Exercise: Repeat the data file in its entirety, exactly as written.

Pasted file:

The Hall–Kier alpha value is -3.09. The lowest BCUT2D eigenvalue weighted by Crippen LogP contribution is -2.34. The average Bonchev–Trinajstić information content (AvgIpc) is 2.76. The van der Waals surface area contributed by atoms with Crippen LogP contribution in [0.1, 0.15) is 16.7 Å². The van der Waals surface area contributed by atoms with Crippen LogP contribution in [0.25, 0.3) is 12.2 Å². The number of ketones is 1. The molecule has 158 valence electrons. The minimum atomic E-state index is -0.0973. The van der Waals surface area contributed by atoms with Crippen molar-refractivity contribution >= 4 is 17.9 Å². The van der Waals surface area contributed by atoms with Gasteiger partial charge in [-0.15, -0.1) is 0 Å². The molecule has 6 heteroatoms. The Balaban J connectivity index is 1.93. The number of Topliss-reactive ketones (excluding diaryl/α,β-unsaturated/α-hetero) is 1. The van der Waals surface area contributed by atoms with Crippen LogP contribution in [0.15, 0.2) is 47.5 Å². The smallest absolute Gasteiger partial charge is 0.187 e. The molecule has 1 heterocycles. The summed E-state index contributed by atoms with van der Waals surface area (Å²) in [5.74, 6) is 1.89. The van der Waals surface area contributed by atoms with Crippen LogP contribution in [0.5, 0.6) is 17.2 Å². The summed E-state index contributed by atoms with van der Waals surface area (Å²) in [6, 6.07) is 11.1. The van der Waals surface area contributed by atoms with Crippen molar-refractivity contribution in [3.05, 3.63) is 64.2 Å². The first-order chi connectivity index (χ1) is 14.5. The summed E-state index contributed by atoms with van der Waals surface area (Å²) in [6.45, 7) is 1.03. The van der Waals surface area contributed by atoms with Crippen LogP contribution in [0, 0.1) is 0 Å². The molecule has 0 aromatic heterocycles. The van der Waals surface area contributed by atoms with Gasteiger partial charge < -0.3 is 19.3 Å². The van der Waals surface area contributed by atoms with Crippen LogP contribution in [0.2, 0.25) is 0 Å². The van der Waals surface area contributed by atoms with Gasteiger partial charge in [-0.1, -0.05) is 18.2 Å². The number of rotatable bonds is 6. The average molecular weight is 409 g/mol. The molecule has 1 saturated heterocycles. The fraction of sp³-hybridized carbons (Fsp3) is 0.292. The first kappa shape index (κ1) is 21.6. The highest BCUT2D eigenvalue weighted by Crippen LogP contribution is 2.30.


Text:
The Hall–Kier alpha value is -3.09. The lowest BCUT2D eigenvalue weighted by Crippen LogP contribution is -2.34. The average Bonchev–Trinajstić information content (AvgIpc) is 2.76. The van der Waals surface area contributed by atoms with Crippen LogP contribution in [0.1, 0.15) is 16.7 Å². The van der Waals surface area contributed by atoms with Crippen LogP contribution in [0.25, 0.3) is 12.2 Å². The number of ketones is 1. The molecule has 158 valence electrons. The minimum atomic E-state index is -0.0973. The van der Waals surface area contributed by atoms with Crippen molar-refractivity contribution >= 4 is 17.9 Å². The van der Waals surface area contributed by atoms with Gasteiger partial charge in [-0.15, -0.1) is 0 Å². The molecule has 6 heteroatoms. The Balaban J connectivity index is 1.93. The number of Topliss-reactive ketones (excluding diaryl/α,β-unsaturated/α-hetero) is 1. The van der Waals surface area contributed by atoms with Crippen LogP contribution in [0.15, 0.2) is 47.5 Å². The smallest absolute Gasteiger partial charge is 0.187 e. The molecule has 1 heterocycles. The summed E-state index contributed by atoms with van der Waals surface area (Å²) in [5.74, 6) is 1.89. The van der Waals surface area contributed by atoms with Crippen LogP contribution in [0.5, 0.6) is 17.2 Å². The summed E-state index contributed by atoms with van der Waals surface area (Å²) in [6, 6.07) is 11.1. The van der Waals surface area contributed by atoms with Crippen molar-refractivity contribution in [3.05, 3.63) is 64.2 Å². The first-order chi connectivity index (χ1) is 14.5. The summed E-state index contributed by atoms with van der Waals surface area (Å²) in [6.45, 7) is 1.03. The van der Waals surface area contributed by atoms with Crippen LogP contribution in [0, 0.1) is 0 Å². The molecule has 0 aromatic heterocycles. The van der Waals surface area contributed by atoms with Gasteiger partial charge < -0.3 is 19.3 Å². The van der Waals surface area contributed by atoms with Crippen LogP contribution in [0.2, 0.25) is 0 Å². The van der Waals surface area contributed by atoms with Gasteiger partial charge in [-0.1, -0.05) is 18.2 Å². The number of rotatable bonds is 6. The average molecular weight is 409 g/mol. The molecule has 1 saturated heterocycles. The fraction of sp³-hybridized carbons (Fsp3) is 0.292. The first kappa shape index (κ1) is 21.6. The highest BCUT2D eigenvalue weighted by Crippen LogP contribution is 2.30.